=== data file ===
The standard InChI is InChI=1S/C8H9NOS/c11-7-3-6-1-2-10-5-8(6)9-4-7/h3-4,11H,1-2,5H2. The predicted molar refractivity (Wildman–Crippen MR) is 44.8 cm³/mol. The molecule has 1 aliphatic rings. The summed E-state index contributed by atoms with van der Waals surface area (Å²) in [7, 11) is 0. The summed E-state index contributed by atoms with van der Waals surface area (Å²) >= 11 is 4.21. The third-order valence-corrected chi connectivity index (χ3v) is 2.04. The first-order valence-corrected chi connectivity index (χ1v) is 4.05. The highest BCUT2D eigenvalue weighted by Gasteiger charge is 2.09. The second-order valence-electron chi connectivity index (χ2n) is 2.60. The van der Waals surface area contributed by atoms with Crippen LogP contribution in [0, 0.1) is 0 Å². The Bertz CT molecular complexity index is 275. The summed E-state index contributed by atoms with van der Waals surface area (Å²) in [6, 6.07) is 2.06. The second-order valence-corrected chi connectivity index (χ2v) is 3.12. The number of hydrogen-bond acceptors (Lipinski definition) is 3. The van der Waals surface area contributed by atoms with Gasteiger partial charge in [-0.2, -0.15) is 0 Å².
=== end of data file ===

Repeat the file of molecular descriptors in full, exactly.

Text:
The standard InChI is InChI=1S/C8H9NOS/c11-7-3-6-1-2-10-5-8(6)9-4-7/h3-4,11H,1-2,5H2. The predicted molar refractivity (Wildman–Crippen MR) is 44.8 cm³/mol. The molecule has 1 aliphatic rings. The summed E-state index contributed by atoms with van der Waals surface area (Å²) in [7, 11) is 0. The summed E-state index contributed by atoms with van der Waals surface area (Å²) >= 11 is 4.21. The third-order valence-corrected chi connectivity index (χ3v) is 2.04. The first-order valence-corrected chi connectivity index (χ1v) is 4.05. The highest BCUT2D eigenvalue weighted by Gasteiger charge is 2.09. The second-order valence-electron chi connectivity index (χ2n) is 2.60. The van der Waals surface area contributed by atoms with Crippen LogP contribution in [0, 0.1) is 0 Å². The Bertz CT molecular complexity index is 275. The summed E-state index contributed by atoms with van der Waals surface area (Å²) in [6, 6.07) is 2.06. The second-order valence-corrected chi connectivity index (χ2v) is 3.12. The number of hydrogen-bond acceptors (Lipinski definition) is 3. The van der Waals surface area contributed by atoms with Gasteiger partial charge in [-0.2, -0.15) is 0 Å².